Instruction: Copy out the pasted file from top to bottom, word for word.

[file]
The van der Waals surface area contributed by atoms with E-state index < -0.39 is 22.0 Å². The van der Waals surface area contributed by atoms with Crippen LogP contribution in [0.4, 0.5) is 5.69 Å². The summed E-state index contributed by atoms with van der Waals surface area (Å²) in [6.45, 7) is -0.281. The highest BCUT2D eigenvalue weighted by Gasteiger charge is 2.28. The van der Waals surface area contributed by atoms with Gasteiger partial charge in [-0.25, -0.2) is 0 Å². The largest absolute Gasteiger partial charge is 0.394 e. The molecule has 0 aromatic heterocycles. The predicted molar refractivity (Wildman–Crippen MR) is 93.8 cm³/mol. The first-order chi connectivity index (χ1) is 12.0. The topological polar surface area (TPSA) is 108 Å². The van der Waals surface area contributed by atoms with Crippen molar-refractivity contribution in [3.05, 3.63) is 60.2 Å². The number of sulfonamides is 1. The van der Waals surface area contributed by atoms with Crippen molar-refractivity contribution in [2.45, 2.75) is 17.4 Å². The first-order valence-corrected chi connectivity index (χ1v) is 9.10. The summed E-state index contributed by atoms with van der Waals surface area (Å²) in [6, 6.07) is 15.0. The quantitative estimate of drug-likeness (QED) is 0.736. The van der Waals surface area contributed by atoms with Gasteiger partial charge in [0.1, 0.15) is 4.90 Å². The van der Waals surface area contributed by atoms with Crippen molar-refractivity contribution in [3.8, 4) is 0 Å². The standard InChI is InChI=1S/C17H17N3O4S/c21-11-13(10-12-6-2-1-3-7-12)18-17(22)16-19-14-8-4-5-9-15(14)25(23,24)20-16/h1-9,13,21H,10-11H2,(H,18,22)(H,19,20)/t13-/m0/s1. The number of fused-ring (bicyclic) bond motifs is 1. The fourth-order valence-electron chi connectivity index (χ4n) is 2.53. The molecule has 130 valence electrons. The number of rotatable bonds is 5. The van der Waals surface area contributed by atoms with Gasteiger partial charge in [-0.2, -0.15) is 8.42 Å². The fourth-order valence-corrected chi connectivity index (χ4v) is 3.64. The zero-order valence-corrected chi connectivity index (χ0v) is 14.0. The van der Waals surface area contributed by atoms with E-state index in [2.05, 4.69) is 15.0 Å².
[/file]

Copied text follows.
The van der Waals surface area contributed by atoms with E-state index < -0.39 is 22.0 Å². The van der Waals surface area contributed by atoms with Crippen LogP contribution in [0.4, 0.5) is 5.69 Å². The summed E-state index contributed by atoms with van der Waals surface area (Å²) in [6.45, 7) is -0.281. The highest BCUT2D eigenvalue weighted by Gasteiger charge is 2.28. The van der Waals surface area contributed by atoms with Gasteiger partial charge in [-0.25, -0.2) is 0 Å². The largest absolute Gasteiger partial charge is 0.394 e. The molecule has 0 aromatic heterocycles. The predicted molar refractivity (Wildman–Crippen MR) is 93.8 cm³/mol. The first-order chi connectivity index (χ1) is 12.0. The topological polar surface area (TPSA) is 108 Å². The van der Waals surface area contributed by atoms with Crippen molar-refractivity contribution in [3.05, 3.63) is 60.2 Å². The number of sulfonamides is 1. The van der Waals surface area contributed by atoms with Crippen molar-refractivity contribution in [2.45, 2.75) is 17.4 Å². The first-order valence-corrected chi connectivity index (χ1v) is 9.10. The summed E-state index contributed by atoms with van der Waals surface area (Å²) in [6, 6.07) is 15.0. The quantitative estimate of drug-likeness (QED) is 0.736. The van der Waals surface area contributed by atoms with Gasteiger partial charge in [0.1, 0.15) is 4.90 Å². The van der Waals surface area contributed by atoms with Crippen molar-refractivity contribution in [3.8, 4) is 0 Å². The standard InChI is InChI=1S/C17H17N3O4S/c21-11-13(10-12-6-2-1-3-7-12)18-17(22)16-19-14-8-4-5-9-15(14)25(23,24)20-16/h1-9,13,21H,10-11H2,(H,18,22)(H,19,20)/t13-/m0/s1. The number of fused-ring (bicyclic) bond motifs is 1. The fourth-order valence-electron chi connectivity index (χ4n) is 2.53. The molecule has 130 valence electrons. The number of rotatable bonds is 5. The van der Waals surface area contributed by atoms with Gasteiger partial charge in [-0.2, -0.15) is 8.42 Å². The fourth-order valence-corrected chi connectivity index (χ4v) is 3.64. The zero-order valence-corrected chi connectivity index (χ0v) is 14.0. The van der Waals surface area contributed by atoms with E-state index in [2.05, 4.69) is 15.0 Å².